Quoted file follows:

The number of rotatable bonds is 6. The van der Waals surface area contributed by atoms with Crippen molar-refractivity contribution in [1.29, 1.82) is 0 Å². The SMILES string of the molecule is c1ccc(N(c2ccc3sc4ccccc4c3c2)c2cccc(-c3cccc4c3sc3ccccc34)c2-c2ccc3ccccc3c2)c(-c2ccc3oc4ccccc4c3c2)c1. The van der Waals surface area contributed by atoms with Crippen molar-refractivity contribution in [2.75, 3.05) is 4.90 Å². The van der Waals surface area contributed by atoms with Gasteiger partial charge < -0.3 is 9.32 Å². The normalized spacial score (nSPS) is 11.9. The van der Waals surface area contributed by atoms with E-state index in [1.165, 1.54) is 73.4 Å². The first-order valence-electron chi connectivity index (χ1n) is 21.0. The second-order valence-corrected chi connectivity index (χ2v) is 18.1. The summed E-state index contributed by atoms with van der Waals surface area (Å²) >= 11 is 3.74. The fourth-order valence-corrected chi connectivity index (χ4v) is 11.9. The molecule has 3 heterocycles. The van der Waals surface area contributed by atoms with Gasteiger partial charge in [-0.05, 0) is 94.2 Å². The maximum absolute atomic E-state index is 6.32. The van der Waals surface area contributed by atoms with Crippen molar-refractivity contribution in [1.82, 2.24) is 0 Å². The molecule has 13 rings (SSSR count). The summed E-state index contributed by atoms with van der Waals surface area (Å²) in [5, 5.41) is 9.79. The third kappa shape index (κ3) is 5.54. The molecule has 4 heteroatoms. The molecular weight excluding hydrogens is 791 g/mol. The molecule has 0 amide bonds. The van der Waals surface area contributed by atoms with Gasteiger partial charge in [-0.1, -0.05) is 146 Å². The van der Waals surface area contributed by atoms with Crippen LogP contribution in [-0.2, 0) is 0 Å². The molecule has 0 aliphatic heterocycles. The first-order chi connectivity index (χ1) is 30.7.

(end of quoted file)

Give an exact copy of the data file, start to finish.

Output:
The number of rotatable bonds is 6. The van der Waals surface area contributed by atoms with Crippen molar-refractivity contribution in [1.29, 1.82) is 0 Å². The SMILES string of the molecule is c1ccc(N(c2ccc3sc4ccccc4c3c2)c2cccc(-c3cccc4c3sc3ccccc34)c2-c2ccc3ccccc3c2)c(-c2ccc3oc4ccccc4c3c2)c1. The van der Waals surface area contributed by atoms with Crippen molar-refractivity contribution in [2.75, 3.05) is 4.90 Å². The van der Waals surface area contributed by atoms with Gasteiger partial charge < -0.3 is 9.32 Å². The normalized spacial score (nSPS) is 11.9. The van der Waals surface area contributed by atoms with E-state index in [1.165, 1.54) is 73.4 Å². The first-order valence-electron chi connectivity index (χ1n) is 21.0. The second-order valence-corrected chi connectivity index (χ2v) is 18.1. The summed E-state index contributed by atoms with van der Waals surface area (Å²) >= 11 is 3.74. The fourth-order valence-corrected chi connectivity index (χ4v) is 11.9. The molecule has 3 heterocycles. The van der Waals surface area contributed by atoms with Gasteiger partial charge in [-0.05, 0) is 94.2 Å². The maximum absolute atomic E-state index is 6.32. The van der Waals surface area contributed by atoms with Crippen molar-refractivity contribution in [1.82, 2.24) is 0 Å². The molecule has 13 rings (SSSR count). The summed E-state index contributed by atoms with van der Waals surface area (Å²) in [5, 5.41) is 9.79. The third kappa shape index (κ3) is 5.54. The molecule has 4 heteroatoms. The molecular weight excluding hydrogens is 791 g/mol. The molecule has 0 amide bonds. The van der Waals surface area contributed by atoms with Gasteiger partial charge in [-0.1, -0.05) is 146 Å². The van der Waals surface area contributed by atoms with Crippen LogP contribution in [-0.2, 0) is 0 Å². The molecule has 0 aliphatic heterocycles. The first-order chi connectivity index (χ1) is 30.7.